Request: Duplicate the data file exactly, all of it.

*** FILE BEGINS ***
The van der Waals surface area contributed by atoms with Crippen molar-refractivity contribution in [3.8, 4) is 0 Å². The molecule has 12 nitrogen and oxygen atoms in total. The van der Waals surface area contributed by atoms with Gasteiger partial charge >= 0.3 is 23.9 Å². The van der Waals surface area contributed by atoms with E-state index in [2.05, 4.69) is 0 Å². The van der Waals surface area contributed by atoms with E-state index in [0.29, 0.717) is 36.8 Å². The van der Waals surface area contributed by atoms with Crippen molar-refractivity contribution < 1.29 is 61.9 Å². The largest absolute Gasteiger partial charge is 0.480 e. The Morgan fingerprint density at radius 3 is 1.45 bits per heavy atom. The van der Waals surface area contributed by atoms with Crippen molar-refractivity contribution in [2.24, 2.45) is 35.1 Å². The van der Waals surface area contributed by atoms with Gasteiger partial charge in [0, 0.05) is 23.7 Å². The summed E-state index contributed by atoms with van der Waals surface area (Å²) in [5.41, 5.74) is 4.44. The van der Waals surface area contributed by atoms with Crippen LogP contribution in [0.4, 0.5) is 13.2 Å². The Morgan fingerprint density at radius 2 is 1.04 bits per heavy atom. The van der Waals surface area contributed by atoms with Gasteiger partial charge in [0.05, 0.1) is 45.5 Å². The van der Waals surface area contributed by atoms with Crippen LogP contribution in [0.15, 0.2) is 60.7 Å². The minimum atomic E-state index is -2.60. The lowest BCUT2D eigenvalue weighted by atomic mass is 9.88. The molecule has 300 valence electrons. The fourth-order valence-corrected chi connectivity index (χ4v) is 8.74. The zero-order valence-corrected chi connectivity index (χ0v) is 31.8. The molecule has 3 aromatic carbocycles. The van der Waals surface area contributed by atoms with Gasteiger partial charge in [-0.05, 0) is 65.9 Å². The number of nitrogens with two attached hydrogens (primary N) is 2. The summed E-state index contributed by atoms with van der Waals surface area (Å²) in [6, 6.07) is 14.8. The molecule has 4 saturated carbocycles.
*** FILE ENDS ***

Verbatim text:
The van der Waals surface area contributed by atoms with Crippen molar-refractivity contribution in [3.8, 4) is 0 Å². The molecule has 12 nitrogen and oxygen atoms in total. The van der Waals surface area contributed by atoms with Gasteiger partial charge >= 0.3 is 23.9 Å². The van der Waals surface area contributed by atoms with E-state index in [2.05, 4.69) is 0 Å². The van der Waals surface area contributed by atoms with E-state index in [0.29, 0.717) is 36.8 Å². The van der Waals surface area contributed by atoms with Crippen molar-refractivity contribution < 1.29 is 61.9 Å². The largest absolute Gasteiger partial charge is 0.480 e. The Morgan fingerprint density at radius 3 is 1.45 bits per heavy atom. The van der Waals surface area contributed by atoms with Crippen molar-refractivity contribution in [2.24, 2.45) is 35.1 Å². The van der Waals surface area contributed by atoms with Gasteiger partial charge in [0, 0.05) is 23.7 Å². The summed E-state index contributed by atoms with van der Waals surface area (Å²) in [5.41, 5.74) is 4.44. The van der Waals surface area contributed by atoms with Crippen LogP contribution in [0.4, 0.5) is 13.2 Å². The Morgan fingerprint density at radius 2 is 1.04 bits per heavy atom. The van der Waals surface area contributed by atoms with Gasteiger partial charge in [0.05, 0.1) is 45.5 Å². The van der Waals surface area contributed by atoms with Crippen LogP contribution in [0.15, 0.2) is 60.7 Å². The minimum atomic E-state index is -2.60. The lowest BCUT2D eigenvalue weighted by atomic mass is 9.88. The molecule has 300 valence electrons. The fourth-order valence-corrected chi connectivity index (χ4v) is 8.74. The zero-order valence-corrected chi connectivity index (χ0v) is 31.8. The molecule has 3 aromatic carbocycles. The van der Waals surface area contributed by atoms with Gasteiger partial charge in [-0.05, 0) is 65.9 Å². The number of nitrogens with two attached hydrogens (primary N) is 2. The summed E-state index contributed by atoms with van der Waals surface area (Å²) in [6, 6.07) is 14.8. The molecule has 4 saturated carbocycles.